Franklin's transition from ambitious entrepreneur to "public man" was not without potentially career-ending mistakes. Early on, he underestimated the importance of building a political coalition between the various ethnic groups in the colony and criticized German settlers, which bruised some feelings. His success, after 1756, in persuading a younger generation of Quaker activists to follow his lead in replacing the Penn family's proprietorship with royal control of the colony hampered Pennsylvania's participation in the growing resistance to British revenue-raising measures; a fact that contributed heavily to the "internal revolution" in which Quakers and Proprietary supporters were displaced by new men in 1776. Franklin also hoped to have it both ways on the Stamp Act in 1765. He opposed the Act itself, but, once it was in place, he tried to secure local patronage awarded by the British ministry for a close friend. This disastrous mistake nearly resulted in the ransacking of his house by an angry mob, who believed that Franklin as an American-born official had forgotten where his true loyalties lay.

While hardly a radical, Franklin embraced the cause of Independence in time to play a critical role in the American struggle for independence. Elected as an agent to England by the Massachusetts legislature in 1771, Franklin, in January, 1774, was publicly scolded by England's Privy Council for leaking information to the Boston radicals that implicated Royal Gov. Thomas Hutchinson in a conspiracy to impose military rule in Boston. Colonists viewed the humiliation as Britain's way of making Franklin the scapegoat for the growing imperial crisis. As a delegate to the Second Continental Congress, Franklin voted for American independence in July 1776 and accepted appointment as the new nation's minister to France. In this capacity, he exploited the traditional animosity that existed between France and Great Britain by successfully appealing for French military and financial aid that proved critical to the success of the patriot cause.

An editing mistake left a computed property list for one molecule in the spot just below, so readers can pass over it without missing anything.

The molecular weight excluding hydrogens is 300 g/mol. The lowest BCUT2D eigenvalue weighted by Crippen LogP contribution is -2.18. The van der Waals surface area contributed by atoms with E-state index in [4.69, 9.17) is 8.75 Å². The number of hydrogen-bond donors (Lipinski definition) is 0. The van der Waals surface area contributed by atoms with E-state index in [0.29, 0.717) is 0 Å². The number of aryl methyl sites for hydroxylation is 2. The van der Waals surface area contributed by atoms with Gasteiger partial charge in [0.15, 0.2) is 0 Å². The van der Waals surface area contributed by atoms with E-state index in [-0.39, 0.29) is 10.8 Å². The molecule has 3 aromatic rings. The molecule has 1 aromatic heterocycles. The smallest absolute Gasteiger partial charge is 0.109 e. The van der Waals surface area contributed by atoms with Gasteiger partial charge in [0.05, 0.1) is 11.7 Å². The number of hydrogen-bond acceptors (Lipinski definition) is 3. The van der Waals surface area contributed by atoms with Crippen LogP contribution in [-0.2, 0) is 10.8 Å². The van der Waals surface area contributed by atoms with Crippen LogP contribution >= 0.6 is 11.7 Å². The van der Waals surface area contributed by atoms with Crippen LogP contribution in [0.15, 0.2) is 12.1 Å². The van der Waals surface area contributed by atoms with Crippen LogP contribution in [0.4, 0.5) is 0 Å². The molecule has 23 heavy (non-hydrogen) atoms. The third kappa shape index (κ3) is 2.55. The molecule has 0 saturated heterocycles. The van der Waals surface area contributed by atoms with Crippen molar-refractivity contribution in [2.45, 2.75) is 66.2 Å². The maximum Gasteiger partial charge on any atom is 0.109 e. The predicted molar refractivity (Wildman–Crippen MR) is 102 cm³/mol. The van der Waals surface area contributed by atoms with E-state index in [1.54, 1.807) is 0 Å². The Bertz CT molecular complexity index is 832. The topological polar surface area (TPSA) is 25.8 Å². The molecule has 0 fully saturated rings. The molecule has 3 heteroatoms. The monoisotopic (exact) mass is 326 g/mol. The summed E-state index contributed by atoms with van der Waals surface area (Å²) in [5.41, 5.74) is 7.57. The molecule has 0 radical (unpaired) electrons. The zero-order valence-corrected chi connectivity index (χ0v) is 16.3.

Franklin's marriage to Deborah Read and his subsequent family life - while never perfect - provided an anchor to his peripatetic lifestyle. In 1763 Franklin and his wife built a home in Philadelphia suitable to someone of his achievements and gentlemanly reputation. On pieces of land he acquired south of High Street (present Market Street) between Third and Fourth Streets he erected a fine house set back from High Street in an open area known as Franklin Court. Franklin actually lived at this residence for a surprisingly short time, though he eventually retired there.

In 1785, Franklin returned to Philadelphia from France, and was elected to the Supreme Executive Council of Pennsylvania. As its chairman, he was, in effect, the governor of the state for a three-year period. Franklin also served as a Pennsylvania delegate to the constitutional convention of 1787, along with Thomas Mifflin, markerRobert Morris,marker James Wilson, George Clymer, Thomas Fitzsimons, Governor Morris, and Jared Ingersoll. When the convention nearly broke up over disagreement about the nature of representation in Congress, Franklin brokered the compromise that resulted in equal representation of states in the Senate and representation by population in the House of Representatives. His closing speech, delivered on September 17, 1787, was widely reprinted by supporters of the new federal constitution. One of the greatest men of his age, Franklin died on April 17, 1790, at the age of eighty-four.

To learn more about Benjamin Franklin's political career,marker click here.

To learn more about Benjamin Franklin's accomplishments as a scientist and inventor, markerclick here.